Vegetation Re-development After Fen Meadow Restoration by Topsoil Removal and Hay Transfer

A. Klimkowska, W. Kotowski, R. Diggelen, A.P. Grootjans, P. Dzierza, K. Brzezinska

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74 Citations (Scopus)


We investigated the effects of different restoration treatments on the development of fen meadow communities: (1) depth of topsoil removal, with shallow (circa 20 cm) and deep (circa 40 cm) soil removal applied, (2) transfer of seed-containing hay, and (3) access of large animals. We carried out a full factorial experiment with all combinations of these factors and monitored it for 4 years. We studied the effect of seed availability in the soil seed bank on species abundance in the vegetation and compared it to the effect of species introduction by hay. We observed large differences in species composition between different treatments after 4 years. The combination of hay transfer, deep soil removal, and exclusion of large animals resulted in a community with highest similarity to the target vegetation. We found that the transfer of seeds with hay had a larger effect on species abundance than the soil seed bank. Hay transfer appeared to have important consequences on vegetation development because it speeded up the establishment of the target vegetation.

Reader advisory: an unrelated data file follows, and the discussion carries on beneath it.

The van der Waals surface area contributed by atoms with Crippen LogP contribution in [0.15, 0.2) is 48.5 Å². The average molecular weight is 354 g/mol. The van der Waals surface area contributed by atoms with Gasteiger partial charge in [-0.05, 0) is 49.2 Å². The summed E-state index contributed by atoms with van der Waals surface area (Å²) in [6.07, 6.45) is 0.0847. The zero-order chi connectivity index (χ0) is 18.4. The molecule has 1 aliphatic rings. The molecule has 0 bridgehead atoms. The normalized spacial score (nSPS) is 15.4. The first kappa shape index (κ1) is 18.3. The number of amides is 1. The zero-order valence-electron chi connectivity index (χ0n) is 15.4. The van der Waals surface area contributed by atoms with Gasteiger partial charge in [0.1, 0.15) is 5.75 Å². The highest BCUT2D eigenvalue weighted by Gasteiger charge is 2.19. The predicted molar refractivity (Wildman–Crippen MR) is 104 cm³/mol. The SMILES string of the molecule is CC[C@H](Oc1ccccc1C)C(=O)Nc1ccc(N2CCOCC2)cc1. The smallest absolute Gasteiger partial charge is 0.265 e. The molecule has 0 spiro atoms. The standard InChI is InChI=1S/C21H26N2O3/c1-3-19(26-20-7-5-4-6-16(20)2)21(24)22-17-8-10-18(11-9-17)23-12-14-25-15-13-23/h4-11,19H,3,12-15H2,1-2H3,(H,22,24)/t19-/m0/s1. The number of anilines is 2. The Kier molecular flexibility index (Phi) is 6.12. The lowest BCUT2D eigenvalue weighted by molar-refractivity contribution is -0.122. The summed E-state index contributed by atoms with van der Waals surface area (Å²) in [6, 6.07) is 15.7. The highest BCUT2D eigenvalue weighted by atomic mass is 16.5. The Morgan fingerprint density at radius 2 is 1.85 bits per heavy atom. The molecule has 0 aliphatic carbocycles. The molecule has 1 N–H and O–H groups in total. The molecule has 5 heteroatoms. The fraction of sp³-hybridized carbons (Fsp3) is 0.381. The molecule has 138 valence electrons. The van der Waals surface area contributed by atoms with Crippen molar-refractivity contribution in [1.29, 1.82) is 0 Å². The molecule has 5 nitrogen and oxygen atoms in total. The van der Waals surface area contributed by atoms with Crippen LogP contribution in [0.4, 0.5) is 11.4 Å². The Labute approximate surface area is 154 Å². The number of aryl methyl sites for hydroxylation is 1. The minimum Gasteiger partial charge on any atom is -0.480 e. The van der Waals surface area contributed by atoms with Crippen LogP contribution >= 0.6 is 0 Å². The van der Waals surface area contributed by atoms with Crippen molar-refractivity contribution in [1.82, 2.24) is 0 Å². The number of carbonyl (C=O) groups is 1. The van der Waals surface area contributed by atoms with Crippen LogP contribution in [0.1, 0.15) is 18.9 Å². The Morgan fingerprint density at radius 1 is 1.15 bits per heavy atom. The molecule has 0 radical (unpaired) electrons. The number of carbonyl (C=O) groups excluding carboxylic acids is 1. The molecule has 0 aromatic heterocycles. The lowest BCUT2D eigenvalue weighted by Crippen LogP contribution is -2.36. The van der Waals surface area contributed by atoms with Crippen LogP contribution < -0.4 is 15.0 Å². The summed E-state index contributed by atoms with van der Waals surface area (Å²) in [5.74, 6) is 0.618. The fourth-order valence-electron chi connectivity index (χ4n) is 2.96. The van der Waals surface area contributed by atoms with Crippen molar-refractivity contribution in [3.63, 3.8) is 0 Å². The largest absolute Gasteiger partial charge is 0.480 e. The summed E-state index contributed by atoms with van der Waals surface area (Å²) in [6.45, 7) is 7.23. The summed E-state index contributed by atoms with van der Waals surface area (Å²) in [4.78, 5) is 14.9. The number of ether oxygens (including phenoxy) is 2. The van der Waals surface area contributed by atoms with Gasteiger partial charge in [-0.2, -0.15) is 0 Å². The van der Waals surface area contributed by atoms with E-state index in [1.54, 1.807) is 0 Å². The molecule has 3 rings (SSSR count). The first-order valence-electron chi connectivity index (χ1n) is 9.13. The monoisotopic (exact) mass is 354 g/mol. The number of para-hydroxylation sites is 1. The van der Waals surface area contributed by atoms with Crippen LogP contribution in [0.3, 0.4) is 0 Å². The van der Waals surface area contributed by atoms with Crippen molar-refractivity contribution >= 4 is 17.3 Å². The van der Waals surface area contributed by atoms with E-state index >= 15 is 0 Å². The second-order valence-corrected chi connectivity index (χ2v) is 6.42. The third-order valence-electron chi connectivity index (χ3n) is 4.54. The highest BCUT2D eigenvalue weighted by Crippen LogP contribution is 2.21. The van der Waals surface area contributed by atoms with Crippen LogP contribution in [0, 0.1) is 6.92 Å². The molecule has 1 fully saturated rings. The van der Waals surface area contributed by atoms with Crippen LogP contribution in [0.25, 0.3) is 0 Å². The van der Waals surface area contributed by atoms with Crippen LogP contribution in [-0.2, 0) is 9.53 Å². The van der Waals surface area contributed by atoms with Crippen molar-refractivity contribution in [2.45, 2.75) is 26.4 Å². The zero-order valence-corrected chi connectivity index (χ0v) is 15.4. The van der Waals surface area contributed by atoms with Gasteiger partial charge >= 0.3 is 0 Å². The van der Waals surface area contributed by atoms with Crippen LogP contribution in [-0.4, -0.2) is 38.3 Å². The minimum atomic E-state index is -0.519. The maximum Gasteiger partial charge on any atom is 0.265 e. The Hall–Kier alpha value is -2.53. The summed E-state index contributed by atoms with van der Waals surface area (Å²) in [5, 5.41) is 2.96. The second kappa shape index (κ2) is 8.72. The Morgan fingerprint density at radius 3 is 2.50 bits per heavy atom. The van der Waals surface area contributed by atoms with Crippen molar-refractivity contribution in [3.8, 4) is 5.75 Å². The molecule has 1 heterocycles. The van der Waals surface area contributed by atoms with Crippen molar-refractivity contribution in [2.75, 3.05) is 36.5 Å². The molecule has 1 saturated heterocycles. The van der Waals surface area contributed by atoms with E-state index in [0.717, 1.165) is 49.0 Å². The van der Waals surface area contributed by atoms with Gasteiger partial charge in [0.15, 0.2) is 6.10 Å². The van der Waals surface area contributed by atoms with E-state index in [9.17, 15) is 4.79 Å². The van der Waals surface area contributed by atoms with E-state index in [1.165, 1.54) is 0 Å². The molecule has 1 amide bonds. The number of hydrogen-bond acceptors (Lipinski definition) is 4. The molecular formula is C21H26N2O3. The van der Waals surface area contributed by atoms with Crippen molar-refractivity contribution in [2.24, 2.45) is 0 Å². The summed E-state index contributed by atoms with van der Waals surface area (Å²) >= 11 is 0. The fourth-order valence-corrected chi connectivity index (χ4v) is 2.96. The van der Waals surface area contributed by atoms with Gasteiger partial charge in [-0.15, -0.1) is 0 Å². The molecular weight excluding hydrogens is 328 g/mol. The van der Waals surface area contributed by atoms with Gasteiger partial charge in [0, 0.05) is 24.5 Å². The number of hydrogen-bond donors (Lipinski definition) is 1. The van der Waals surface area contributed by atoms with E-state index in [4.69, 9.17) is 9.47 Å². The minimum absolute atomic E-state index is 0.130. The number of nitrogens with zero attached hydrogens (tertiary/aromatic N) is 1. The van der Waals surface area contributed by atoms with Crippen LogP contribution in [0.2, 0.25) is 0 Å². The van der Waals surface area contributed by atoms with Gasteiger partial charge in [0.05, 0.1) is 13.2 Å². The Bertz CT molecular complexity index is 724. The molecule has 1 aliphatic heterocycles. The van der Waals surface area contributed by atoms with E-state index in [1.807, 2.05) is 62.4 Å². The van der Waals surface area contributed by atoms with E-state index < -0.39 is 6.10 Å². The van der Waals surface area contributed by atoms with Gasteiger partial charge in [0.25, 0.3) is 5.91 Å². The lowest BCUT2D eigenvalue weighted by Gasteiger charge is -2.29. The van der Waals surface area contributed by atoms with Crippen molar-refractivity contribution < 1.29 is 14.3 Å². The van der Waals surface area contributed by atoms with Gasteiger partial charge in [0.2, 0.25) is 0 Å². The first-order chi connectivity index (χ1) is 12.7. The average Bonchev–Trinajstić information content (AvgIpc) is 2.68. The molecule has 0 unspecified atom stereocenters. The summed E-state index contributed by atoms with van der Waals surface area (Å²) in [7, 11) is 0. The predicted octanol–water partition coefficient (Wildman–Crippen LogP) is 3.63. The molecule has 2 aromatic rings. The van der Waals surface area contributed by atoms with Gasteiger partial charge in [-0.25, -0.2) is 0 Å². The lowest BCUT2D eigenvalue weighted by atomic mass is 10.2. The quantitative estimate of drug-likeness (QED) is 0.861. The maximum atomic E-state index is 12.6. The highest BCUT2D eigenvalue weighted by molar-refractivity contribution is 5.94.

Original languageEnglish
Pages (from-to)924-933
JournalRestoration Ecology
Issue number6
Publication statusPublished - 2010


  • grassland productivity gradient
  • adhesive seed-dispersal
  • former arable fields
  • species richness
  • plant community
  • flood-meadow
  • wet meadows
  • soil
  • litter
  • establishment


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